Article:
The heartland of US indie filmmaking, Sundance celebrated its 36th year with another flurry of work from independent cinema’s finest filmmakers. The big winner at the fest was ‘Minari’, Lee Isaac Chung’s much-loved drama, which picked up the Grand Jury Prize. But there were plenty of other highlights in Utah this year and we feel they’re worthy of some awards recognition too.

Breakout hit 
Let’s start with the big one. Lee Isaac Chung’s semi-autobiographical story ‘Minari’ astonished both audiences and the Sundance jury, becoming the first film since 2016 to capture both the Grand Jury Prize as well as the Audience Award in the US Dramatic category. The story of a Korean family’s move to Arkansas is largely in Korean, however ‘Minari’ is an A24 film, the same company that handled a predominantly non-English movie at last year’s Sundance, ‘The Farewell’. Expect very big things.

Movie with the most demanding fanbase
Taylor Swift kicked off the 2020 Sundance Film Festival – on screen and in person. The new Netflix documentary ‘Miss Americana’, an intimate look at the pop superstar’s career, held its world premiere in front of an unusual audience of industry professionals and highly dedicated Swifties. Unsurprisingly, perhaps, director Lana Wilson and Swift received a standing ovation.

Surprise indie-film lover
Taylor Swift wasn’t the only headline-maker in attendance at Sundance. Hillary Clinton came to the fest for the unveiling of ‘Hillary’. The four-part documentary from filmmaker Nanette Burstein (‘American Teen’) covers her life story up to and including the 2016 Presidential campaign. Apparently the former Secretary of State is a movie fan, too: she was rumoured to have taken in a screening of ‘Worth’ starring Michael Keaton.


Photograph: Anna Kooris


Hottest movie
Hottest ticket in town? Easy. A24’s ‘Zola’ was the screening to be at during the festival’s first weekend. The movie, adapted from a raunchy 144-tweet thread by A’Ziah King (aka @_zolarmoon), was one of the wildest rides in the festival’s competition. Featuring pole dancing, kidnappings and an extended penis montage, ‘Zola’ inspired both walkouts and wild applause. 

Biggest chequebook
Searchlight Pictures (née Fox Searchlight) acquired the worldwide rights to Midnight movie ‘The Night House’ for a whopping $12 million. Director David Bruckner’s jump-scare-laden thriller stars Rebecca Hall as a widow who begins to learn disturbing truths about her recently deceased husband. Additionally, A24 Films and Apple acquired documentary ‘Boys State’ for a cool $10 million. Possible awards heat may make that seem like a bargain later in the year.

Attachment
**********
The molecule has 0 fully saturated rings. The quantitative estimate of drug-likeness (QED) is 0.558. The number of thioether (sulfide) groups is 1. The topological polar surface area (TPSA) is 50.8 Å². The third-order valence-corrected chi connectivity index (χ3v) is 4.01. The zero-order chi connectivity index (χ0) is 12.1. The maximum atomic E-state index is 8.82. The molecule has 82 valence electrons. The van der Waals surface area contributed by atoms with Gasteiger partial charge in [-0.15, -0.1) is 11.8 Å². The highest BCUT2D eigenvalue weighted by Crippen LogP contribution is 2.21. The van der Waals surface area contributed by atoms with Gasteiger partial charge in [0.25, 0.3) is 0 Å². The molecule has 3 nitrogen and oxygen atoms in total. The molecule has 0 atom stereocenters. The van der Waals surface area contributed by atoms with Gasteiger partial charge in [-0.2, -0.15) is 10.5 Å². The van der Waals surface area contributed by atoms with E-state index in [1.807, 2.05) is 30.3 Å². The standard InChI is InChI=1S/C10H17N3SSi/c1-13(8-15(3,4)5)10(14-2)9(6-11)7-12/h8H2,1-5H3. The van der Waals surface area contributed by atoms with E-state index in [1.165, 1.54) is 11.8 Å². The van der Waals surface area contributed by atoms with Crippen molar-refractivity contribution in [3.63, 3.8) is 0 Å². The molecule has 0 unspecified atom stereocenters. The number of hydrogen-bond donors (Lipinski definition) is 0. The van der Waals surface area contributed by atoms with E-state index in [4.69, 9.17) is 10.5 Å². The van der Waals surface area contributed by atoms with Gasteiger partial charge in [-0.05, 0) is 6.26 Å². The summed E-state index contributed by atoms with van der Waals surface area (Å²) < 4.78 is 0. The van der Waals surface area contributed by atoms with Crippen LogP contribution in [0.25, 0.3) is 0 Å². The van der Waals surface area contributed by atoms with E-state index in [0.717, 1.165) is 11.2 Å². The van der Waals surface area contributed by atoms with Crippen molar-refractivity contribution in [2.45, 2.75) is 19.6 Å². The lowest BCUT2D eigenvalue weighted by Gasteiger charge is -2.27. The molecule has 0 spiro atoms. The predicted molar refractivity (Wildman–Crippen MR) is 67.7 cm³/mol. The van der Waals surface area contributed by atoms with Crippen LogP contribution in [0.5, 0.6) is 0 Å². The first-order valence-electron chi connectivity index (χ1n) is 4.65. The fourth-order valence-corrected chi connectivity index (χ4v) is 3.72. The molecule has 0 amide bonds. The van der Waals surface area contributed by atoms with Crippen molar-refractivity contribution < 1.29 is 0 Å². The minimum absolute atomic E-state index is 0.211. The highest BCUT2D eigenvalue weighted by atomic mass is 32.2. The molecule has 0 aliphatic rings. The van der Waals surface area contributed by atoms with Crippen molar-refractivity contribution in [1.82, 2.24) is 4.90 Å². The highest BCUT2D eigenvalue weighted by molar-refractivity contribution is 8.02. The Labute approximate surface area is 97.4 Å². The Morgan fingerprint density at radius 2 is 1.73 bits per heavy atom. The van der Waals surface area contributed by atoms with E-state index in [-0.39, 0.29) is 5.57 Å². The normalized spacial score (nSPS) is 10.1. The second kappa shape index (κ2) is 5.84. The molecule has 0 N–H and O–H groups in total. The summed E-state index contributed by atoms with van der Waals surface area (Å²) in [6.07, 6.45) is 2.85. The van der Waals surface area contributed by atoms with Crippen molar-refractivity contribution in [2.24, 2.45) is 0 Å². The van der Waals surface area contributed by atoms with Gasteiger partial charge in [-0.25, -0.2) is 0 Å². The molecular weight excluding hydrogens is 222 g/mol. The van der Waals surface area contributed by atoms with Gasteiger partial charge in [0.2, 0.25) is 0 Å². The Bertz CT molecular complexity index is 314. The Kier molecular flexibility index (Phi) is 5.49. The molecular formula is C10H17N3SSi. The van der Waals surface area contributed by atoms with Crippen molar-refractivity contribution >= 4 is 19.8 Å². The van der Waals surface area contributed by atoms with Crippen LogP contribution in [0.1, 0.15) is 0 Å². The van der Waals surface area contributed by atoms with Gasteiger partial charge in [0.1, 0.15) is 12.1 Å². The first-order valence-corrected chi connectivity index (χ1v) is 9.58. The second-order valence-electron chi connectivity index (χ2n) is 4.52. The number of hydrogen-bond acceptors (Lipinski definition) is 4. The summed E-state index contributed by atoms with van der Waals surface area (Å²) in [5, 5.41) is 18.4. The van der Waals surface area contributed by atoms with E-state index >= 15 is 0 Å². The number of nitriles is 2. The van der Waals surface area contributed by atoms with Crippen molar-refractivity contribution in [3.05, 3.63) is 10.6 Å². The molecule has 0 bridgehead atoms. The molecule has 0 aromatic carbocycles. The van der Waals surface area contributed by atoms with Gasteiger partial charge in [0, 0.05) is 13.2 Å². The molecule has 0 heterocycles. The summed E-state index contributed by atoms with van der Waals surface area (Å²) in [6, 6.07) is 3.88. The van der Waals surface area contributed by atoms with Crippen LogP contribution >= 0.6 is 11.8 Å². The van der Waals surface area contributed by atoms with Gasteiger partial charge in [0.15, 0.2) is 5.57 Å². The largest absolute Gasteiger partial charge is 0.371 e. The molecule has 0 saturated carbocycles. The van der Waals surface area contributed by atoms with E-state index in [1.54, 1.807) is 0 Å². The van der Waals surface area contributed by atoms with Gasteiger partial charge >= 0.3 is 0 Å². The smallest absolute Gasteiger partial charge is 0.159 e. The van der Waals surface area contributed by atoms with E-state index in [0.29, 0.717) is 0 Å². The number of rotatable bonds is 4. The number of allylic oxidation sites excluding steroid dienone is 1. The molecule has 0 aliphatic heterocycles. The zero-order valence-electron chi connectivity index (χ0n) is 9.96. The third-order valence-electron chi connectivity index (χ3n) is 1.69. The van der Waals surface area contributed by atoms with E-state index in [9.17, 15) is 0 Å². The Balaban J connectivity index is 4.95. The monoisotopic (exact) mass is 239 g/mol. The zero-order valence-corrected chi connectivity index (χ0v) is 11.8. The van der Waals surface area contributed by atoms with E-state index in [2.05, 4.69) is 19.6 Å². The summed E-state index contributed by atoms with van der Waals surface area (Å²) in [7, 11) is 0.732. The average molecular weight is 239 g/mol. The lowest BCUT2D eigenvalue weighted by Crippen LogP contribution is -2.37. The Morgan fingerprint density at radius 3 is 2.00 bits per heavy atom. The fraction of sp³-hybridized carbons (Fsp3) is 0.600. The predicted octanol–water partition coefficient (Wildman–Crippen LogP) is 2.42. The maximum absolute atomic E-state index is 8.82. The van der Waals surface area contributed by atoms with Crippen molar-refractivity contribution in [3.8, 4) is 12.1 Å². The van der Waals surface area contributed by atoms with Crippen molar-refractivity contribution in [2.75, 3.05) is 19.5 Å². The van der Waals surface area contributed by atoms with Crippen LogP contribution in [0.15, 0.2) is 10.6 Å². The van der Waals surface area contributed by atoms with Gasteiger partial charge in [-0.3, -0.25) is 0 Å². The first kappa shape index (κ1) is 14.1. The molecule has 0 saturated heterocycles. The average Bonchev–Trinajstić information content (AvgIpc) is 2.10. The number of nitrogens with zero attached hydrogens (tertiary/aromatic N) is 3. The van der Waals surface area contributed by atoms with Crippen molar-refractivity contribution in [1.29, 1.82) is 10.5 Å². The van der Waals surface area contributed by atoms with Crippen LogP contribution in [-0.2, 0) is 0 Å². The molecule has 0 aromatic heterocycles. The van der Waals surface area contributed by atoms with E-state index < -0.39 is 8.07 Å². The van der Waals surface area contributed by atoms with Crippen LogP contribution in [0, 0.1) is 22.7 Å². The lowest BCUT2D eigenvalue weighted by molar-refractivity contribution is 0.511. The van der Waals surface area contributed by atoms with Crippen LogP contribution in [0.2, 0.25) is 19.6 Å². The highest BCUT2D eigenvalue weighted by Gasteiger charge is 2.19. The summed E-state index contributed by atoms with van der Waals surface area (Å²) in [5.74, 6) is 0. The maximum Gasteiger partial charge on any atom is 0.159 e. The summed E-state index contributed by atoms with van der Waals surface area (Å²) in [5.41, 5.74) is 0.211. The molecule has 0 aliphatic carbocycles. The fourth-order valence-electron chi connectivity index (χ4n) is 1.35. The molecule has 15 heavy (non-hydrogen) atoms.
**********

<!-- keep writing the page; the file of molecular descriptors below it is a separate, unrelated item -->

Photograph: Chris Willard

Biggest crowdpleaser 
In a festival full of personal stories, ‘Palm Springs’ stood apart as a piece of pure entertainment. This joke-dense existential comedy, in which Cristin Milioti and Andy Samberg get trapped together at a wedding in the titular California town, managed to sneak another laugh from its sales announcement when it was snapped up for $17.5m and 69 cents – a Sundance record. This beat the fee paid for ‘The Birth of a Nation’ in 2016 by, you guessed it, 69 cents.

Returning hero(es)
Sundance has been a proving ground for first-time filmmakers, but 2020 was full of directors on their second go-round. Janicza Bravo (‘Zola’) brought her first film ‘Lemon’ to Sundance in 2017. Justin Simien, whose haunted weave horror-comedy ‘Bad Hair’ was an early must-see, previously debuted ‘Dear White People’ here in 2014. Benh Zeitlin’s Peter Pan adaptation ‘Wendy’ saw the Oscar nominee back at the fest after an eight-year hiatus, and Sean Durkin was back after nine years with his icy ’80s-set drama ‘The Nest’.

Awards-iest films
Sundance hasn’t debuted an Oscar-nominated narrative film since ‘Call Me by Your Name’ in 2017. So, will this year’s line-up see the festival registering at next February’s Academy Awards? Possible breakout candidates include ‘Minari’ and ‘Shirley’, Josephine Decker’s movie starring Elisabeth Moss and Michael Stuhlbarg. But more likely candidates emerged from the documentary field, where Directing Award winner ‘Time’ and ‘Boys State’, which won the festival’s Grand Jury Prize for documentary, both impressed.

Scariest movie
The scariest, most disturbing films to play a festival are typically assigned to the Midnight category, which is why it was so odd to see Brandon Cronenberg’s ‘Possessor’, the goriest and most violent film at Sundance, grouped in World Cinema. On the upside, everyone got IDed and immediately felt ten years younger. Brandon, son of David Cronenberg, has clearly inherited his father’s panache for disturbing imagery.

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